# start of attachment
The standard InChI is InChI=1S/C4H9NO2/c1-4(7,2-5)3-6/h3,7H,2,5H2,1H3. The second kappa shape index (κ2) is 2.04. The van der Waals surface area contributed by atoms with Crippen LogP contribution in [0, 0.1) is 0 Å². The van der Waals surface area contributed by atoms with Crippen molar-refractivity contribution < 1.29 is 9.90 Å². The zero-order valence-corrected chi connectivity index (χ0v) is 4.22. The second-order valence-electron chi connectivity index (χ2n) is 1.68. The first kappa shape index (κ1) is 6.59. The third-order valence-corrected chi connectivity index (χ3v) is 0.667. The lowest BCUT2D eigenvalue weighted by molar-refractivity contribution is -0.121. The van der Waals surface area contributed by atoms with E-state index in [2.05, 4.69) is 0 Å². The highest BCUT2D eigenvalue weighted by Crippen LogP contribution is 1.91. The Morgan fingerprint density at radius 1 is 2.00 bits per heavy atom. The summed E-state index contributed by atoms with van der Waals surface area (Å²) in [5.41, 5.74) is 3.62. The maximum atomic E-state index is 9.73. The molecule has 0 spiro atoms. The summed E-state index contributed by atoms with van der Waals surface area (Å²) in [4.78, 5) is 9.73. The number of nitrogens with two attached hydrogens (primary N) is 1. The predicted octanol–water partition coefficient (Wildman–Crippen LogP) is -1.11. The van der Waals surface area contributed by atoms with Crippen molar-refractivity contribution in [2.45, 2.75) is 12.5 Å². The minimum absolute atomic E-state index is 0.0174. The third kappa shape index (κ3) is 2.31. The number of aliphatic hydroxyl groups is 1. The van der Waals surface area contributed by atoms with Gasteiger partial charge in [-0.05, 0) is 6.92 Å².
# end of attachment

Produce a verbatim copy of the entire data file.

The standard InChI is InChI=1S/C4H9NO2/c1-4(7,2-5)3-6/h3,7H,2,5H2,1H3. The second kappa shape index (κ2) is 2.04. The van der Waals surface area contributed by atoms with Crippen LogP contribution in [0, 0.1) is 0 Å². The van der Waals surface area contributed by atoms with Crippen molar-refractivity contribution < 1.29 is 9.90 Å². The zero-order valence-corrected chi connectivity index (χ0v) is 4.22. The second-order valence-electron chi connectivity index (χ2n) is 1.68. The first kappa shape index (κ1) is 6.59. The third-order valence-corrected chi connectivity index (χ3v) is 0.667. The lowest BCUT2D eigenvalue weighted by molar-refractivity contribution is -0.121. The van der Waals surface area contributed by atoms with E-state index in [2.05, 4.69) is 0 Å². The highest BCUT2D eigenvalue weighted by Crippen LogP contribution is 1.91. The Morgan fingerprint density at radius 1 is 2.00 bits per heavy atom. The summed E-state index contributed by atoms with van der Waals surface area (Å²) in [5.41, 5.74) is 3.62. The maximum atomic E-state index is 9.73. The molecule has 0 spiro atoms. The summed E-state index contributed by atoms with van der Waals surface area (Å²) in [4.78, 5) is 9.73. The number of nitrogens with two attached hydrogens (primary N) is 1. The predicted octanol–water partition coefficient (Wildman–Crippen LogP) is -1.11. The van der Waals surface area contributed by atoms with Crippen molar-refractivity contribution in [2.45, 2.75) is 12.5 Å². The minimum absolute atomic E-state index is 0.0174. The third kappa shape index (κ3) is 2.31. The number of aliphatic hydroxyl groups is 1. The van der Waals surface area contributed by atoms with Gasteiger partial charge in [-0.05, 0) is 6.92 Å².